Attorney General Eric Holder says major changes to drug policy coming


Attorney General Eric Holder.

Attorney General Eric Holder yesterday told NPR that too many people are in jail for nonviolent drug crimes and that there is a great need for federal drug sentencing reform in the United States.
“The war on drugs is now 30, 40 years old,” Holder told NPR. “There have been a lot of unintended consequences. There’s been a decimation of certain communities, in particular communities of color.”

Holder could present changes as early as next week at the American Bar Association conference in San Francisco. Some speculate that he could go so far as to order U.S. Attorneys to no longer certain types of low-level drug crimes, or he could simply order people sent into more treatment programs as opposed to jail.
“Well, we can certainly change our enforcement priorities, and so we have some control in that way,” Holder said in the interview. “How we deploy our agents, what we tell our prosecutors to charge, but I think this would be best done if the executive branch and the legislative branch work together to look at this whole issue and come up with changes that are acceptable to both.”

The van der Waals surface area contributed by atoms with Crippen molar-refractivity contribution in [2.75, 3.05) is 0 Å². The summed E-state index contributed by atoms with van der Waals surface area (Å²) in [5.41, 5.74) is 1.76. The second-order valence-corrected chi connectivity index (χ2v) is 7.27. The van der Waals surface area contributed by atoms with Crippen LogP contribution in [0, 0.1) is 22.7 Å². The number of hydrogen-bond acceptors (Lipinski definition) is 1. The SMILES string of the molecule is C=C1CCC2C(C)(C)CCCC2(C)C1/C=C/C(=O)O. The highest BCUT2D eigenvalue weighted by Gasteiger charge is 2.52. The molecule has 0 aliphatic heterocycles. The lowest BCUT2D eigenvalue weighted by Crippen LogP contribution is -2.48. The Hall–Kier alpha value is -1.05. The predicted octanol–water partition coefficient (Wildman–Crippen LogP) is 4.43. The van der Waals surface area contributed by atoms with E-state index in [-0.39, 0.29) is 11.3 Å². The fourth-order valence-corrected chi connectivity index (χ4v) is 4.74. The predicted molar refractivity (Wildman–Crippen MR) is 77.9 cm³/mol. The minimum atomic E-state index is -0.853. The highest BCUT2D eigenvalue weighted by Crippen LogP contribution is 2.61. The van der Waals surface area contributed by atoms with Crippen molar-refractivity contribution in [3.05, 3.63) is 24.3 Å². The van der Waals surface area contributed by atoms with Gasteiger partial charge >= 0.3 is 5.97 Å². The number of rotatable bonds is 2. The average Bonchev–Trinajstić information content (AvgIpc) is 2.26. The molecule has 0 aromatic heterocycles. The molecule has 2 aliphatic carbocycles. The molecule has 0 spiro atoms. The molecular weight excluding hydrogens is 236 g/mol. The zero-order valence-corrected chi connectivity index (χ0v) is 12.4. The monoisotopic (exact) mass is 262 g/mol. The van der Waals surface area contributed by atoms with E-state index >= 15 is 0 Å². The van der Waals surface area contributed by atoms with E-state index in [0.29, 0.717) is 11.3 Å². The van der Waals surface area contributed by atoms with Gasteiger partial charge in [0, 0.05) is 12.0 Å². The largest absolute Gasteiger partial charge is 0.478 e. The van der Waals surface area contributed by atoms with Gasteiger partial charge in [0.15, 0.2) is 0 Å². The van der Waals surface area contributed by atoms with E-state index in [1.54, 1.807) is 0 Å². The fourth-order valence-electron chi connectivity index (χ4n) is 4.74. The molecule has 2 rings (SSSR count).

Holder’s words come on the heels of a bill introduced at the federal level last week dubbed the Smarter Sentencing Act of 2013 would allow judges some room when sentencing drug offenders who otherwise might be forced into prison time due to three-strikes laws or mandatory minimum sentences that far-outweigh the crimes.
“Attorney General Holder is clearly right to condemn mass incarceration and racial disparities in the criminal justice system,” said Bill Piper, director of national affairs for the Drug Policy Alliance. “Both he and the president have an opportunity to leave a lasting legacy by securing substantial, long overdue drug policy reform.”
But what isn’t brought up in the NPR interview – and what voters in Colorado and Washington are still wondering – is how Holder will deal with state-legal recreational cannabis sales. Holder has held out on making any comments since both bills were introduced last November despite his assurance that a reply was coming “soon”.

Despite his lack of response, both Washington and Colorado are moving forward with implementing their respective recreational cannabis plans.